About canine distemper

Canine distemper, commonly called distemper, is a disease caused by the highly contagious canine distemper virus.

Distemper has been present in Ontario for at least 60 years. It is common and widespread in wildlife in Ontario, and infects mammals including:

  • coyotes
  • foxes
  • wolves
  • mink
  • skunks
  • raccoons
  • domestic dogs
  • ferrets

The canine distemper virus does not cause illness in humans, but humans can spread the virus to animals such as domestic dogs.

Distemper has a high mortality rate. However, wildlife populations do not seem to be affected long-term. Distemper occurs most often when animal populations are large or concentrated.

How the canine distemper virus spreads

Distemper is highly infectious. It can spread:

  • by contaminated air droplets through sneezing and coughing
  • through contaminated food, water and surface
  • in saliva, feces, and urine

Animals can spread the virus up to 90 days after they become infected, even if they aren’t showing signs of the disease.

Distemper, rabies and other wildlife diseases can be unintentionally spread when animals are moved from one area to another. This is why we generally require that wildlife be released within 1 km from where they are found. Raccoon rabies was reintroduced into Ontario in 2015 when an animal was inadvertently moved over 500 km from New York State.

Signs and symptoms of canine distemper

Distemper affects the immune, respiratory and neurological systems of infected animals. Distemper signs and symptoms can vary greatly between individual animals and species. Signs can include:

  • respiratory infection
  • runny nose
  • watery eyes
  • vomiting
  • diarrhea
  • fever
  • thickening of the foot pads

Neurological signs such as wandering aimlessly in a circle, paralysis, and disorientation are common.

Canine distemper and rabies

Many signs and symptoms of distemper are similar to rabies.

Animals can be infected with both distemper and rabies at the same time. This is called co-infection. If an animal is misdiagnosed and eventually released, it could spread both rabies and distemper.

Affected animals should only be handled by trained professionals because rabies is fatal to humans.

Learn more about rabies in wildlife.

Canine distemper treatment

There is no cure or effective treatment for distemper. Prevention is the best option.

Distemper can cause permanent neurological damage. Animals can also continue to spread the virus months after their symptoms disappear.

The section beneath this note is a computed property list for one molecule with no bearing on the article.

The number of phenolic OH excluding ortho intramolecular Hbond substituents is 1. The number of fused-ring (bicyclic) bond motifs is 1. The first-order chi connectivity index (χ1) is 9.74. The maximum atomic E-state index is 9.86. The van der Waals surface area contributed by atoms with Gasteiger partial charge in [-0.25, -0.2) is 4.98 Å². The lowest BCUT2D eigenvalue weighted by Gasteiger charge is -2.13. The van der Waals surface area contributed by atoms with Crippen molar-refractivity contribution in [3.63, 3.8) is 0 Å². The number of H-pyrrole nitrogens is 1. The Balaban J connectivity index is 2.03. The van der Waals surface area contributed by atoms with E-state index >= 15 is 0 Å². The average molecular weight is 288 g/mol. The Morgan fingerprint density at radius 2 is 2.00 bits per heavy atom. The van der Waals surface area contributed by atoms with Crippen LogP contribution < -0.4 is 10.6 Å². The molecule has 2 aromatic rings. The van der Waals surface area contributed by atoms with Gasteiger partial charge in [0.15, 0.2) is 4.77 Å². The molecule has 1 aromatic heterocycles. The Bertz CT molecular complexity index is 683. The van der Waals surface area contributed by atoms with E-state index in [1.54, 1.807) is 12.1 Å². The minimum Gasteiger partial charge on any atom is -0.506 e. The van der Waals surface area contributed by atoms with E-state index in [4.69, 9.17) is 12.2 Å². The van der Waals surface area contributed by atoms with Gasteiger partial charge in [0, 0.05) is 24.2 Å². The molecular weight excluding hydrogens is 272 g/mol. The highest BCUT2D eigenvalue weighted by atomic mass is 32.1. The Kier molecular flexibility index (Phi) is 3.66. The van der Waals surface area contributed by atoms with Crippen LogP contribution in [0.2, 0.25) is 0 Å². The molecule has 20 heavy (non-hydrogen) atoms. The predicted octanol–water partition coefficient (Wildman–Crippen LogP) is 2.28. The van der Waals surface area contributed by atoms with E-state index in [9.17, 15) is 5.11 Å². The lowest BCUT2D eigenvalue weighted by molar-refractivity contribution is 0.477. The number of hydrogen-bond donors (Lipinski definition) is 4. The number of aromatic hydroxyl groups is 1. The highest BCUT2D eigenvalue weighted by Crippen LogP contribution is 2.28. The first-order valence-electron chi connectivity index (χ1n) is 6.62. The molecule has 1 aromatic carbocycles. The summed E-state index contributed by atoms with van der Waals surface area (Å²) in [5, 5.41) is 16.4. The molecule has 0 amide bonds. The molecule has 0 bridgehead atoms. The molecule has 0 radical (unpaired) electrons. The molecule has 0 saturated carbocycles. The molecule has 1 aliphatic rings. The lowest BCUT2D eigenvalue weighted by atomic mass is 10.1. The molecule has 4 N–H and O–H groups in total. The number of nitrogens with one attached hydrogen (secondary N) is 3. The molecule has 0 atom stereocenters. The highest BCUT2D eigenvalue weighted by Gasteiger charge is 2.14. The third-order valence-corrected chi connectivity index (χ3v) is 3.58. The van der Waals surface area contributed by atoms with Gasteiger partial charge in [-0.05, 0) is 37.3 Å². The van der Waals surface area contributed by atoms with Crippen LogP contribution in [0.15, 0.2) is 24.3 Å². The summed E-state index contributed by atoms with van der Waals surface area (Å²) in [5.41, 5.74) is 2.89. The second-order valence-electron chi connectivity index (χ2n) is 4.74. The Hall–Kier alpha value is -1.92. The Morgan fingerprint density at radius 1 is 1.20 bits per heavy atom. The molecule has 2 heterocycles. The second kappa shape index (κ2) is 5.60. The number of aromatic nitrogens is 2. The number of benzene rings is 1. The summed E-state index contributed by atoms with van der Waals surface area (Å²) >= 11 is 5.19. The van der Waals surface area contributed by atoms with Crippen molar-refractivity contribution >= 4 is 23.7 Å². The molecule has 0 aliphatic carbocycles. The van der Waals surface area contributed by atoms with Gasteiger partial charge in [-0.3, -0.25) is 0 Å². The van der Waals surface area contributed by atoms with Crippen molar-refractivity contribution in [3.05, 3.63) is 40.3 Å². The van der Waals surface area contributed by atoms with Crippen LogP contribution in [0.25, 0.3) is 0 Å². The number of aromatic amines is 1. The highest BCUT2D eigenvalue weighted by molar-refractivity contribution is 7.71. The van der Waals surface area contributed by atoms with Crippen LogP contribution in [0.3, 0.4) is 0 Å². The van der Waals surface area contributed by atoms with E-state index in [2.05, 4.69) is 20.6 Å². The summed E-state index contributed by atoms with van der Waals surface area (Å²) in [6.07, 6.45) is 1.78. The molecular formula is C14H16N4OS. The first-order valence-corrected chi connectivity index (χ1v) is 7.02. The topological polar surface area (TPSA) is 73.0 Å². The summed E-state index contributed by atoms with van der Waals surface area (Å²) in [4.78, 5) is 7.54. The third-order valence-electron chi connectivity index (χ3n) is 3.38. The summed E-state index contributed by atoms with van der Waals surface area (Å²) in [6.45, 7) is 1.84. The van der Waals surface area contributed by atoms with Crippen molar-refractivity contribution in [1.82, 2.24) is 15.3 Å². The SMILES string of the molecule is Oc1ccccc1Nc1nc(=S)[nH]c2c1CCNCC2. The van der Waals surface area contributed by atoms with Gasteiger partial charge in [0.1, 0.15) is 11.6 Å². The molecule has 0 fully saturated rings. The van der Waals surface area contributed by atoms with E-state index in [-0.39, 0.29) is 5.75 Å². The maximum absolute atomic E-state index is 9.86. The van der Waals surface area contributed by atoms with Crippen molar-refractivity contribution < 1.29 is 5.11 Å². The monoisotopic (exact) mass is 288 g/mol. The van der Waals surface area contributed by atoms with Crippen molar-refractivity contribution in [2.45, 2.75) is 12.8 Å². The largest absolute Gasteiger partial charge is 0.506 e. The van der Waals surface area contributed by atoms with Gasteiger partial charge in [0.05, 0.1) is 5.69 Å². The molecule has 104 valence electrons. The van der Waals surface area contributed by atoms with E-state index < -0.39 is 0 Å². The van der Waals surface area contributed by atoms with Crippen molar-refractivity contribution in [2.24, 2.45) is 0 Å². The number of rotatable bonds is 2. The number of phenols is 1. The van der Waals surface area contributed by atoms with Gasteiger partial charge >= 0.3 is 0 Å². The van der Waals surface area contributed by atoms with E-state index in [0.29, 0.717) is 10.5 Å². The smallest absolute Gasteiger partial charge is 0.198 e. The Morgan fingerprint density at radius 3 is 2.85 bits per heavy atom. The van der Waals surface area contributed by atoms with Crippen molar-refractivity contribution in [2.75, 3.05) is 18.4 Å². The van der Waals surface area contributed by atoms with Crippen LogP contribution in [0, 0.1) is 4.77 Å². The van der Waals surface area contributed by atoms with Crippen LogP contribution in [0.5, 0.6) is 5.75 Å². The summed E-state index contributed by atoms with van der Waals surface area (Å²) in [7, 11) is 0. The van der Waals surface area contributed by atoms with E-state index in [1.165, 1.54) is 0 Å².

There is a highly effective vaccine which creates immunity to distemper. It is routinely given to domestic dogs.

While the distemper vaccine can prevent illness, it cannot cure an animal that is already sick.

The vaccine must be delivered by injection, which means it is not practical to vaccinate wildlife on a large-scale. An oral vaccine bait like the one used in rabies control operations is not currently available.

Protecting your pets

Domestic dogs and ferrets are highly susceptible to distemper.

Domestic cats can also contract the virus, but they are usually asymptomatic. This means they can carry the virus, but they do not become sick.

To protect your pets:

  • keep pet vaccinations for distemper and rabies up to date
  • supervise pets while you are outdoors and prevent them from interacting with wildlife
  • maintain a safe distance from wild animals and unfamiliar domestic animals

If you think your pet may have been exposed to distemper, contact your veterinarian.

What to do if you see sick wildlife

If you see wildlife acting strangely, or if you need to get help for a sick, injured or abandoned animal and the animal is alive, if can be done safely, keep track of the animal’s location and call one of the following:

  • your municipal animal control department (for non-emergencies in urban areas)
  • a private animal control agency or a licensed trapper in your area (for non-emergencies in urban and rural areas)
  • an authorized wildlife custodian (for sick, injured or abandoned animals)
  • your local ministry work centre (for non-emergencies and to get advice on who to call)
  • local police department or OPP detachment (in emergency or public safety situations).

If the animal is dead, call:


You can help prevent the spread of the distemper by:

  • maintaining a safe distance from wild animals and unfamiliar domestic animals
  • avoiding feeding or touching wildlife or their droppings
  • avoiding touching, handling or harassing wildlife (living or dead)
  • not trying to house, relocate, or rehabilitate wildlife unless you are authorized to do so
  • not moving wildlife more than 1 km from where they were found, if you are authorized to relocate wildlife
  • disposing of animal carcasses safely (consult your municipality for guidance)
  • the Canadian Wildlife Health Cooperative has recommendations for veterinarians and wildlife custodians to help reduce the transmission of wildlife diseases through translocation (PDF).